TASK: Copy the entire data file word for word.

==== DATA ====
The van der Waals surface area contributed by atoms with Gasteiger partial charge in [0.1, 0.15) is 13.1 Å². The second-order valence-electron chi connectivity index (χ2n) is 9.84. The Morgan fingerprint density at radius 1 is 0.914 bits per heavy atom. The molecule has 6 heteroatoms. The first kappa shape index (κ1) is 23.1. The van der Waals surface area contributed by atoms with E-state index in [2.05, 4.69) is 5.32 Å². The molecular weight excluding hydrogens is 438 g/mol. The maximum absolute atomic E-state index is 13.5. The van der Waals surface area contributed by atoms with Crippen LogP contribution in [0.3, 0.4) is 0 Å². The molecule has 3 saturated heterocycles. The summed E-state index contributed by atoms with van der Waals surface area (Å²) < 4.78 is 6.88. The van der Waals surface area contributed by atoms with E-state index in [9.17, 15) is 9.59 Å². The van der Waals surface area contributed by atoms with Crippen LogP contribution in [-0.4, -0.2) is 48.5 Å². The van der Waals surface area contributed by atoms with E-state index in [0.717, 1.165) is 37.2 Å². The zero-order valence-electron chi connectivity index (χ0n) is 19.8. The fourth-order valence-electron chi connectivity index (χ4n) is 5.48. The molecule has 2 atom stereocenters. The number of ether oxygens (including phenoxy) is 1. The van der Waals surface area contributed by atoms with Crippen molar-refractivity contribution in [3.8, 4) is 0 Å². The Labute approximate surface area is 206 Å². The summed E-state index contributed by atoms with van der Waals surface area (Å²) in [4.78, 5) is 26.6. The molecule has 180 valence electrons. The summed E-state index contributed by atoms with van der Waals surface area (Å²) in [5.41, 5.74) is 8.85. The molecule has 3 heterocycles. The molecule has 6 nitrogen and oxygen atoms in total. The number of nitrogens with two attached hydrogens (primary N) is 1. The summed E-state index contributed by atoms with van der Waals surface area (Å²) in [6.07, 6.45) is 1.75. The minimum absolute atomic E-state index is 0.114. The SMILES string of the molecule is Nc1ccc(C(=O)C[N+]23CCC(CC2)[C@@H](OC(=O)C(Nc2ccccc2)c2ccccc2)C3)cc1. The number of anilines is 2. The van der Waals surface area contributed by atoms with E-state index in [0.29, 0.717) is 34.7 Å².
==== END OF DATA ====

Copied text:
The van der Waals surface area contributed by atoms with Gasteiger partial charge in [0.1, 0.15) is 13.1 Å². The second-order valence-electron chi connectivity index (χ2n) is 9.84. The Morgan fingerprint density at radius 1 is 0.914 bits per heavy atom. The molecule has 6 heteroatoms. The first kappa shape index (κ1) is 23.1. The van der Waals surface area contributed by atoms with E-state index in [2.05, 4.69) is 5.32 Å². The molecular weight excluding hydrogens is 438 g/mol. The maximum absolute atomic E-state index is 13.5. The van der Waals surface area contributed by atoms with Crippen LogP contribution in [0.3, 0.4) is 0 Å². The molecule has 3 saturated heterocycles. The summed E-state index contributed by atoms with van der Waals surface area (Å²) < 4.78 is 6.88. The van der Waals surface area contributed by atoms with E-state index in [9.17, 15) is 9.59 Å². The van der Waals surface area contributed by atoms with Crippen LogP contribution in [-0.4, -0.2) is 48.5 Å². The van der Waals surface area contributed by atoms with E-state index in [0.717, 1.165) is 37.2 Å². The zero-order valence-electron chi connectivity index (χ0n) is 19.8. The fourth-order valence-electron chi connectivity index (χ4n) is 5.48. The molecule has 2 atom stereocenters. The number of ether oxygens (including phenoxy) is 1. The van der Waals surface area contributed by atoms with Crippen molar-refractivity contribution in [3.8, 4) is 0 Å². The Labute approximate surface area is 206 Å². The summed E-state index contributed by atoms with van der Waals surface area (Å²) in [4.78, 5) is 26.6. The molecule has 180 valence electrons. The summed E-state index contributed by atoms with van der Waals surface area (Å²) in [5.41, 5.74) is 8.85. The molecule has 3 heterocycles. The molecule has 6 nitrogen and oxygen atoms in total. The number of nitrogens with two attached hydrogens (primary N) is 1. The summed E-state index contributed by atoms with van der Waals surface area (Å²) in [6.07, 6.45) is 1.75. The minimum absolute atomic E-state index is 0.114. The SMILES string of the molecule is Nc1ccc(C(=O)C[N+]23CCC(CC2)[C@@H](OC(=O)C(Nc2ccccc2)c2ccccc2)C3)cc1. The number of anilines is 2. The van der Waals surface area contributed by atoms with E-state index in [0.29, 0.717) is 34.7 Å².